Tooth Desensitization

Does the temperature of ice cream or a hot beverage elicit a painful experience for you? Does brushing or flossing make you wince occasionally? If so, you may have dental hypersensitivity (sensitive teeth).

Possible causes include:

  • Tooth decay (cavities)
  • Fractured teeth
  • Worn fillings
  • Gum disease
  • Worn tooth enamel
  • Exposed tooth root

In healthy teeth, a layer of enamel protects the crowns of your teeth—the part above the gum line. Under the gum line a layer called cementum protects the tooth root. Underneath both the enamel and the cementum is dentin.  Dentin is less dense than enamel and cementum and contains microscopic tubules (small hollow tubes or canals). When dentin loses its protective covering of enamel or cementum these tubules allow heat and cold or acidic or sticky foods to stimulate the nerves of the tooth. Dentin may also be exposed when gums recede leading to dental hypersensitivity.

Sensitive teeth can be treated. The type of treatment will depend on what is causing the sensitivity. Your dentist may suggest one of a variety of treatments:

  • Desensitizing toothpaste. This contains compounds that help block transmission of sensation from the tooth surface to the nerve, and usually requires several applications before the sensitivity is reduced.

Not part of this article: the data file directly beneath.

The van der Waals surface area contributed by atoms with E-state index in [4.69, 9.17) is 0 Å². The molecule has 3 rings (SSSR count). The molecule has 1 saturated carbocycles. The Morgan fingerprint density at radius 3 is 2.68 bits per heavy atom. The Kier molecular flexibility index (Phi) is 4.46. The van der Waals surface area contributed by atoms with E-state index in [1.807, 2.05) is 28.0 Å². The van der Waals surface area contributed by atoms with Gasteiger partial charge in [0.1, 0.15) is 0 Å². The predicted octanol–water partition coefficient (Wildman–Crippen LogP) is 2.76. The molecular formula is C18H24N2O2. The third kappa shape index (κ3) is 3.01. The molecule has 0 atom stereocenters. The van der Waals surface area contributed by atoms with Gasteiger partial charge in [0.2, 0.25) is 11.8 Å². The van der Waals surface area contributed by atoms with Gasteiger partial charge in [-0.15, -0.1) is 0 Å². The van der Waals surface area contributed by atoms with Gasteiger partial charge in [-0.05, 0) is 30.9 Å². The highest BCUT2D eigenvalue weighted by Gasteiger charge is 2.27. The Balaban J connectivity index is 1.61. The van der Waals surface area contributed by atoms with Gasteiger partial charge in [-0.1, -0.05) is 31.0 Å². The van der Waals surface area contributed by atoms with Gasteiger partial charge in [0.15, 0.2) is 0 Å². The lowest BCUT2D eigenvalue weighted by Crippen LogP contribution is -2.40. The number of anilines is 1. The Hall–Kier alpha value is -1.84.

• Fluoride gel. An in-office technique that strengthens tooth enamel and reduces the transmission of sensations.
  • A crown, inlay or bonding. These methods can be used to correct many known causes of dental hypersensitivity.
  • Surgical gum graft. If gum tissue has been lost from the root, this will protect the root and reduce sensitivity.
  • Root canal. If sensitivity is severe and persistent and cannot be treated by other means, your dentist may recommend this treatment to eliminate the problem.

Proper oral hygiene is the key to preventing sensitive-tooth pain. Ask your dentist if you have any questions about your daily oral hygiene routine or concerns about tooth sensitivity.

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